On Tue, 2008-11-11 at 22:40 +0000, Rob MacGregor wrote:
> Ok, you have to know what to look for, but dropping "theo
> virtualisation" into Google got:
> You may find them food for thought ;)
The premise that "All software has bugs, the hypervisor is software,
therefore the hypervisor has bugs" is valid. But not all bugs open holes
that can be exploited.
I (for one) like the fact that Theo is paranoid, his work has provided
many with needed security and good user experiences. However, you have
to take some things with a grain of salt. He anticipates and describes,
not documents a negative. But that's how research begins.
On the other side, one really does need to consider the possible scope
of damages should the worst happen. With a conventional setup, a
privilege issue in the kernel means only needing to patch and audit
servers running that version.
A vulnerability in the HV would multiply that * the # of guests + dom-0
per physical server. So in essence, using Xen gives you 1 * the number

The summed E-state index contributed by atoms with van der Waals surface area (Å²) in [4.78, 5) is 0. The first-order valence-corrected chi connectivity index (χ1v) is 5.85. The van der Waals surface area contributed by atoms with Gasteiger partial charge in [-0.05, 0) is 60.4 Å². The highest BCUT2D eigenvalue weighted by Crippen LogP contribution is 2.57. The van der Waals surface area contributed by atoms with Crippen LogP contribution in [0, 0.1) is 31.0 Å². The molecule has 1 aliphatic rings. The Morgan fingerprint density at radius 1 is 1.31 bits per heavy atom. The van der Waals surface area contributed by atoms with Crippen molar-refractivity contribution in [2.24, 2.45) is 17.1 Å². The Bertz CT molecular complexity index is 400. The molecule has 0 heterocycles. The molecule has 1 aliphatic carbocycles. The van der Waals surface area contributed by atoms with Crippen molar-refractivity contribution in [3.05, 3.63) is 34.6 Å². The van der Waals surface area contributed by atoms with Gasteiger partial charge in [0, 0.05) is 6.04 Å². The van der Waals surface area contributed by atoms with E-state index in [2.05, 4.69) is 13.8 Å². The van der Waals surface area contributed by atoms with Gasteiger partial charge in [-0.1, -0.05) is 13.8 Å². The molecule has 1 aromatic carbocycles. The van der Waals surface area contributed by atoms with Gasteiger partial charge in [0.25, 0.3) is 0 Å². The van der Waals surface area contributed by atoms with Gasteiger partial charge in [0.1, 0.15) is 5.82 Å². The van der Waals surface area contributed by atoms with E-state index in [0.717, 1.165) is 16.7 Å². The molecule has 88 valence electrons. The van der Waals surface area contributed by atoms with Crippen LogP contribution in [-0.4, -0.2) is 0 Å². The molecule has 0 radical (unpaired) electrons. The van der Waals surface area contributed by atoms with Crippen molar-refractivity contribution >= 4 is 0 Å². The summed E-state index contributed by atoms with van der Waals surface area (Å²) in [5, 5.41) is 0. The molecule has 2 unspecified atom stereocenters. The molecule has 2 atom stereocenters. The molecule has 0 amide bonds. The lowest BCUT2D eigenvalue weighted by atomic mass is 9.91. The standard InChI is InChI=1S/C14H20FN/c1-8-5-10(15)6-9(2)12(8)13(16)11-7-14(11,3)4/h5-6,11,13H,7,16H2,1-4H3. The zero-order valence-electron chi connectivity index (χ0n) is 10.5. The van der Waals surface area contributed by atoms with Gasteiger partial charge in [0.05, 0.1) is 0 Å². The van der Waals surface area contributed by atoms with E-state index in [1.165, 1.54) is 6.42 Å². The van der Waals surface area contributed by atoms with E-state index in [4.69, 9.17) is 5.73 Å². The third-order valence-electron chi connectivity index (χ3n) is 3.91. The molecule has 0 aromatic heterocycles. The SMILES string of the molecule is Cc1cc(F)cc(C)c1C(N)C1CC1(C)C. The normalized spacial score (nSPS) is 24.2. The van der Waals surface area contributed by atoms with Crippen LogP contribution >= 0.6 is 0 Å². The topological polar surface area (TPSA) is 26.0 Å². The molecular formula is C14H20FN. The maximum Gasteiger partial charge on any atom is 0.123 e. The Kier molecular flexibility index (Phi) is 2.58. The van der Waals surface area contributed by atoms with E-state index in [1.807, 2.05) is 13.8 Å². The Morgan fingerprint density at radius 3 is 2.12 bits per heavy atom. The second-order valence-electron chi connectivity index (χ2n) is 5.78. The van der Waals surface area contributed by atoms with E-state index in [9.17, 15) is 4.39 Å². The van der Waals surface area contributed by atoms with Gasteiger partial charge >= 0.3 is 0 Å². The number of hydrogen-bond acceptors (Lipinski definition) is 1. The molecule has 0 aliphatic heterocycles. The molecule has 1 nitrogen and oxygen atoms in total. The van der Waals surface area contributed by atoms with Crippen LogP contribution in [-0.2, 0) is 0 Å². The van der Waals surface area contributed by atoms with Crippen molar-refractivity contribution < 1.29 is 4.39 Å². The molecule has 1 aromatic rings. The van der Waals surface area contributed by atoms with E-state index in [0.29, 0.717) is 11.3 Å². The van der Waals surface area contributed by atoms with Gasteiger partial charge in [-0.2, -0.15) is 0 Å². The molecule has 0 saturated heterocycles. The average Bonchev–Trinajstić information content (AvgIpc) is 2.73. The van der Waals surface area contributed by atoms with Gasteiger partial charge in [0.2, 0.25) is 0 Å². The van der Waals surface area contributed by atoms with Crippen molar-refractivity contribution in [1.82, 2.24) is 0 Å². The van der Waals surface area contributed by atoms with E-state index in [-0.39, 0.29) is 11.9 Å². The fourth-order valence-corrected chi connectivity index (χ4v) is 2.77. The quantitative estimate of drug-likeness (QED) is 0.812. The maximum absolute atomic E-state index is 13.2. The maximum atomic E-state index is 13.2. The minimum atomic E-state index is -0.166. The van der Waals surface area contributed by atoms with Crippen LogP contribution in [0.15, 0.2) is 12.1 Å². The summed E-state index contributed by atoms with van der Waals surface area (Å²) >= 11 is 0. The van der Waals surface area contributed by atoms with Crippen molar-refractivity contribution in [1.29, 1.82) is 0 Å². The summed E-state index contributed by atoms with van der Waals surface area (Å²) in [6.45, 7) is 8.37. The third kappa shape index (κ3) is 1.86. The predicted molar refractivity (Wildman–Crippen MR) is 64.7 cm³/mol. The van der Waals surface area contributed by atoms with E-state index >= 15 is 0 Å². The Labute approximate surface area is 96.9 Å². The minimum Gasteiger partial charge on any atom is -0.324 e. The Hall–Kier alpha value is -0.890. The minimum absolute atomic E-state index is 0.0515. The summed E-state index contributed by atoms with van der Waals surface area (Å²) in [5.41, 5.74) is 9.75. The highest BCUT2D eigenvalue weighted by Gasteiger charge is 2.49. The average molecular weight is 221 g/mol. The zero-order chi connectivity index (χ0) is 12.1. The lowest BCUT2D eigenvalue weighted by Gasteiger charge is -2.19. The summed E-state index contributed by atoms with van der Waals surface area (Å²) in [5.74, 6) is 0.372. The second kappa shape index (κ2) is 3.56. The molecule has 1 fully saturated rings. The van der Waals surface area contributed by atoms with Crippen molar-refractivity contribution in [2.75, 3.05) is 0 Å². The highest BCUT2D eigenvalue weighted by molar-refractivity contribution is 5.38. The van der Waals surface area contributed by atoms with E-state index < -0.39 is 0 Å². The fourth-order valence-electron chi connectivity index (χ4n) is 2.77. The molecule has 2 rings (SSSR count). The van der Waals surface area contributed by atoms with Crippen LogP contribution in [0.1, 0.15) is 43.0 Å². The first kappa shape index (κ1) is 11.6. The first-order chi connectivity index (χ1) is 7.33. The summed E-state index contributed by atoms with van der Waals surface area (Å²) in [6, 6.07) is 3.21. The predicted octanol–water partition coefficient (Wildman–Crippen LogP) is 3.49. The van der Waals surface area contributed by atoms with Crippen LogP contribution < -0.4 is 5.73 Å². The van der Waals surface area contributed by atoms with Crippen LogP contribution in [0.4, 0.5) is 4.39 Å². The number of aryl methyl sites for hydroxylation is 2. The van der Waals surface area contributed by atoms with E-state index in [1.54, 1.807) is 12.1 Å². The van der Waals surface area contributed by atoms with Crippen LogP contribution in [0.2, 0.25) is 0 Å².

of physical servers more to audit or restore in the worst case. I agree
that the potential risk is greater, but I think it gets blown out of
proportion by the media.
Another CVE like the vmsplice hole in Linux could ruin your day just as
badly, if not worse. Or the Debian SSH keygen issue that went undetected
for years. I agree that examining the HV for potential holes is needed
work, but I think many focus on it just to ride the hype.
Its an interesting discussion, nonetheless. I've been running Xen since
2.0.7, I've never had to panic. Its interesting (and yeah, a little
scary) to wait and see what if anything so many more eyes looking will
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